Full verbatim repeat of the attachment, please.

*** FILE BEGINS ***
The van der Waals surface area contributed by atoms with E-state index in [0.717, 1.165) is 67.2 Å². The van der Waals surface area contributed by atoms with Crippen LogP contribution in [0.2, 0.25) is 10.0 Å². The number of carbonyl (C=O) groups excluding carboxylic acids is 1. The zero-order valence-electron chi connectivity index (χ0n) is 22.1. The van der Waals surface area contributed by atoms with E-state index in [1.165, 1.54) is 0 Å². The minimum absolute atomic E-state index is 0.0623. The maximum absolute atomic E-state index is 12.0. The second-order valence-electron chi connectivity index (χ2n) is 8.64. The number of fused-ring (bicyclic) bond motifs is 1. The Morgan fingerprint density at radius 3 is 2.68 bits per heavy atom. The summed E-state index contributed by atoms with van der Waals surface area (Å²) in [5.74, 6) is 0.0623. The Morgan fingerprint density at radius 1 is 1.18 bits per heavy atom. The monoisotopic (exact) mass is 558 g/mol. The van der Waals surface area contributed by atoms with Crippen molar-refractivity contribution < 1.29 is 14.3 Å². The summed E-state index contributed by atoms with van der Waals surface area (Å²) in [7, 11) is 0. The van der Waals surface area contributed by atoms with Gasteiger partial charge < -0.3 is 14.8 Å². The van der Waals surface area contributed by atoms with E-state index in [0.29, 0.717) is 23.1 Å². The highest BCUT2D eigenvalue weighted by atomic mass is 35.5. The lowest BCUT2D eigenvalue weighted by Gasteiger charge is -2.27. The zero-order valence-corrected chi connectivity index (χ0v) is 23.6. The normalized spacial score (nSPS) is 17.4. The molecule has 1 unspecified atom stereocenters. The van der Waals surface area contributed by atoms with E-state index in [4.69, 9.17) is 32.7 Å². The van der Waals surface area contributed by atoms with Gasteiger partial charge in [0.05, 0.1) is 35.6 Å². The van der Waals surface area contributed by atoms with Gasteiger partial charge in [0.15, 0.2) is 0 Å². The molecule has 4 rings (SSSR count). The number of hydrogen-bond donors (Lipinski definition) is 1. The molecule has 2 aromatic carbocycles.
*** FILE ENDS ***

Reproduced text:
The van der Waals surface area contributed by atoms with E-state index in [0.717, 1.165) is 67.2 Å². The van der Waals surface area contributed by atoms with Crippen LogP contribution in [0.2, 0.25) is 10.0 Å². The number of carbonyl (C=O) groups excluding carboxylic acids is 1. The zero-order valence-electron chi connectivity index (χ0n) is 22.1. The van der Waals surface area contributed by atoms with E-state index in [1.165, 1.54) is 0 Å². The minimum absolute atomic E-state index is 0.0623. The maximum absolute atomic E-state index is 12.0. The second-order valence-electron chi connectivity index (χ2n) is 8.64. The number of fused-ring (bicyclic) bond motifs is 1. The Morgan fingerprint density at radius 3 is 2.68 bits per heavy atom. The summed E-state index contributed by atoms with van der Waals surface area (Å²) in [5.74, 6) is 0.0623. The Morgan fingerprint density at radius 1 is 1.18 bits per heavy atom. The monoisotopic (exact) mass is 558 g/mol. The van der Waals surface area contributed by atoms with Crippen molar-refractivity contribution < 1.29 is 14.3 Å². The summed E-state index contributed by atoms with van der Waals surface area (Å²) in [7, 11) is 0. The van der Waals surface area contributed by atoms with Gasteiger partial charge < -0.3 is 14.8 Å². The van der Waals surface area contributed by atoms with E-state index in [0.29, 0.717) is 23.1 Å². The highest BCUT2D eigenvalue weighted by atomic mass is 35.5. The lowest BCUT2D eigenvalue weighted by Gasteiger charge is -2.27. The zero-order valence-corrected chi connectivity index (χ0v) is 23.6. The normalized spacial score (nSPS) is 17.4. The molecule has 1 unspecified atom stereocenters. The van der Waals surface area contributed by atoms with E-state index in [4.69, 9.17) is 32.7 Å². The van der Waals surface area contributed by atoms with Gasteiger partial charge in [0.05, 0.1) is 35.6 Å². The van der Waals surface area contributed by atoms with Gasteiger partial charge in [0.15, 0.2) is 0 Å². The molecule has 4 rings (SSSR count). The number of hydrogen-bond donors (Lipinski definition) is 1. The molecule has 2 aromatic carbocycles.